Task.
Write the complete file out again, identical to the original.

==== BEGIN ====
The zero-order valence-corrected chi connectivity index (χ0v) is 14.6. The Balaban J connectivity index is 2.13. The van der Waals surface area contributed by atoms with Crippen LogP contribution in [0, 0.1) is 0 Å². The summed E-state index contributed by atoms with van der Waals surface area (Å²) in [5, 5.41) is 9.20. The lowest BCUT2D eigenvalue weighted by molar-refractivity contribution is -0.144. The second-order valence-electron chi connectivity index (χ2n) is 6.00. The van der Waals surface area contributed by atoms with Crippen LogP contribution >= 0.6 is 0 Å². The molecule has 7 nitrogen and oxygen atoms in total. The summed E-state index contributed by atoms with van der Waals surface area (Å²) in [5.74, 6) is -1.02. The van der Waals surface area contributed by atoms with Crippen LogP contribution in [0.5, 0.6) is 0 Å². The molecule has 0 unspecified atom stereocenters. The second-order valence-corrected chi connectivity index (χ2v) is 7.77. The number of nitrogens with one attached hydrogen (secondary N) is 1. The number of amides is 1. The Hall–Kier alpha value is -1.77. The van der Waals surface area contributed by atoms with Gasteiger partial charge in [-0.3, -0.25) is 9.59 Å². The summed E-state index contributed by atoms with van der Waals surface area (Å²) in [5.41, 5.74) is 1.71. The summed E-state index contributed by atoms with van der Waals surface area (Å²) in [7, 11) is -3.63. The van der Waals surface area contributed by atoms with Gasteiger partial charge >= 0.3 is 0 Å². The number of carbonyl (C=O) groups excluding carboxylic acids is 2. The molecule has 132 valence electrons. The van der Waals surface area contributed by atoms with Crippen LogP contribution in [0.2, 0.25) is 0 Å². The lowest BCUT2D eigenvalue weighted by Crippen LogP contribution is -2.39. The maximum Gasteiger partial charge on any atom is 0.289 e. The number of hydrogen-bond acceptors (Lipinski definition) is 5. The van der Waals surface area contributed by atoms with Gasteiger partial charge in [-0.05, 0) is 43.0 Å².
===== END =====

The zero-order valence-corrected chi connectivity index (χ0v) is 14.6. The Balaban J connectivity index is 2.13. The van der Waals surface area contributed by atoms with Crippen LogP contribution in [0, 0.1) is 0 Å². The summed E-state index contributed by atoms with van der Waals surface area (Å²) in [5, 5.41) is 9.20. The lowest BCUT2D eigenvalue weighted by molar-refractivity contribution is -0.144. The second-order valence-electron chi connectivity index (χ2n) is 6.00. The van der Waals surface area contributed by atoms with Crippen LogP contribution >= 0.6 is 0 Å². The molecule has 7 nitrogen and oxygen atoms in total. The summed E-state index contributed by atoms with van der Waals surface area (Å²) in [5.74, 6) is -1.02. The van der Waals surface area contributed by atoms with Crippen LogP contribution in [0.5, 0.6) is 0 Å². The molecule has 0 unspecified atom stereocenters. The second-order valence-corrected chi connectivity index (χ2v) is 7.77. The number of nitrogens with one attached hydrogen (secondary N) is 1. The number of amides is 1. The Hall–Kier alpha value is -1.77. The van der Waals surface area contributed by atoms with Gasteiger partial charge in [-0.3, -0.25) is 9.59 Å². The summed E-state index contributed by atoms with van der Waals surface area (Å²) in [5.41, 5.74) is 1.71. The summed E-state index contributed by atoms with van der Waals surface area (Å²) in [7, 11) is -3.63. The van der Waals surface area contributed by atoms with Gasteiger partial charge >= 0.3 is 0 Å². The number of carbonyl (C=O) groups excluding carboxylic acids is 2. The molecule has 132 valence electrons. The van der Waals surface area contributed by atoms with Crippen LogP contribution in [0.2, 0.25) is 0 Å². The lowest BCUT2D eigenvalue weighted by Crippen LogP contribution is -2.39. The maximum Gasteiger partial charge on any atom is 0.289 e. The number of hydrogen-bond acceptors (Lipinski definition) is 5. The van der Waals surface area contributed by atoms with Gasteiger partial charge in [-0.05, 0) is 43.0 Å².